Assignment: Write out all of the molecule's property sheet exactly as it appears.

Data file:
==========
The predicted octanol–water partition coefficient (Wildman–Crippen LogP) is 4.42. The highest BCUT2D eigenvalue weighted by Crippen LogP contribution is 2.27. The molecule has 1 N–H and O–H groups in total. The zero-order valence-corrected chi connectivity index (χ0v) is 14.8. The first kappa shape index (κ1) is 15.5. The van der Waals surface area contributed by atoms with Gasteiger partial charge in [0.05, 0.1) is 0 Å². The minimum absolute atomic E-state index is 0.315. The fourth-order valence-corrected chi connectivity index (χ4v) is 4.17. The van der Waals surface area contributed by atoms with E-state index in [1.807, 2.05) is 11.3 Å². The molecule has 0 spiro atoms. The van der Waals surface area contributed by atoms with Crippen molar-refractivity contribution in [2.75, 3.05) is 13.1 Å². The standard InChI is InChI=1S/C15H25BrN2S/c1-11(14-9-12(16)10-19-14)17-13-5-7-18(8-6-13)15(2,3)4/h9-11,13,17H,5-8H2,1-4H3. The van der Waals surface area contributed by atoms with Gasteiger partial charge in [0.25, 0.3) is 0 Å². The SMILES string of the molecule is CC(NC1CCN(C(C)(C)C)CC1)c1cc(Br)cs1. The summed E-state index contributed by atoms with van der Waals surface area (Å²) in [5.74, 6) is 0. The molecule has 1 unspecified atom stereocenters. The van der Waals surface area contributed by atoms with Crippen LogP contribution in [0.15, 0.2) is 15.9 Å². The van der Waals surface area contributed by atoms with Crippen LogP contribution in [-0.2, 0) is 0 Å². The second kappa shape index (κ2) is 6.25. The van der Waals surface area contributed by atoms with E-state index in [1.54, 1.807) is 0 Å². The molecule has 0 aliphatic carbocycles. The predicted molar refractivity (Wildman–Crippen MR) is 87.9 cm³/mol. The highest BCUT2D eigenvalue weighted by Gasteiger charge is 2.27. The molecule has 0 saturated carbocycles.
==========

The predicted octanol–water partition coefficient (Wildman–Crippen LogP) is 4.42. The highest BCUT2D eigenvalue weighted by Crippen LogP contribution is 2.27. The molecule has 1 N–H and O–H groups in total. The zero-order valence-corrected chi connectivity index (χ0v) is 14.8. The first kappa shape index (κ1) is 15.5. The van der Waals surface area contributed by atoms with Gasteiger partial charge in [0.05, 0.1) is 0 Å². The minimum absolute atomic E-state index is 0.315. The fourth-order valence-corrected chi connectivity index (χ4v) is 4.17. The van der Waals surface area contributed by atoms with E-state index in [1.807, 2.05) is 11.3 Å². The molecule has 0 spiro atoms. The van der Waals surface area contributed by atoms with Crippen molar-refractivity contribution in [2.75, 3.05) is 13.1 Å². The standard InChI is InChI=1S/C15H25BrN2S/c1-11(14-9-12(16)10-19-14)17-13-5-7-18(8-6-13)15(2,3)4/h9-11,13,17H,5-8H2,1-4H3. The van der Waals surface area contributed by atoms with Gasteiger partial charge in [0.25, 0.3) is 0 Å². The SMILES string of the molecule is CC(NC1CCN(C(C)(C)C)CC1)c1cc(Br)cs1. The summed E-state index contributed by atoms with van der Waals surface area (Å²) in [5.74, 6) is 0. The molecule has 1 unspecified atom stereocenters. The van der Waals surface area contributed by atoms with Crippen LogP contribution in [0.15, 0.2) is 15.9 Å². The van der Waals surface area contributed by atoms with Crippen LogP contribution in [-0.2, 0) is 0 Å². The second kappa shape index (κ2) is 6.25. The van der Waals surface area contributed by atoms with E-state index in [1.54, 1.807) is 0 Å². The molecule has 0 aliphatic carbocycles. The predicted molar refractivity (Wildman–Crippen MR) is 87.9 cm³/mol. The highest BCUT2D eigenvalue weighted by Gasteiger charge is 2.27. The molecule has 0 saturated carbocycles.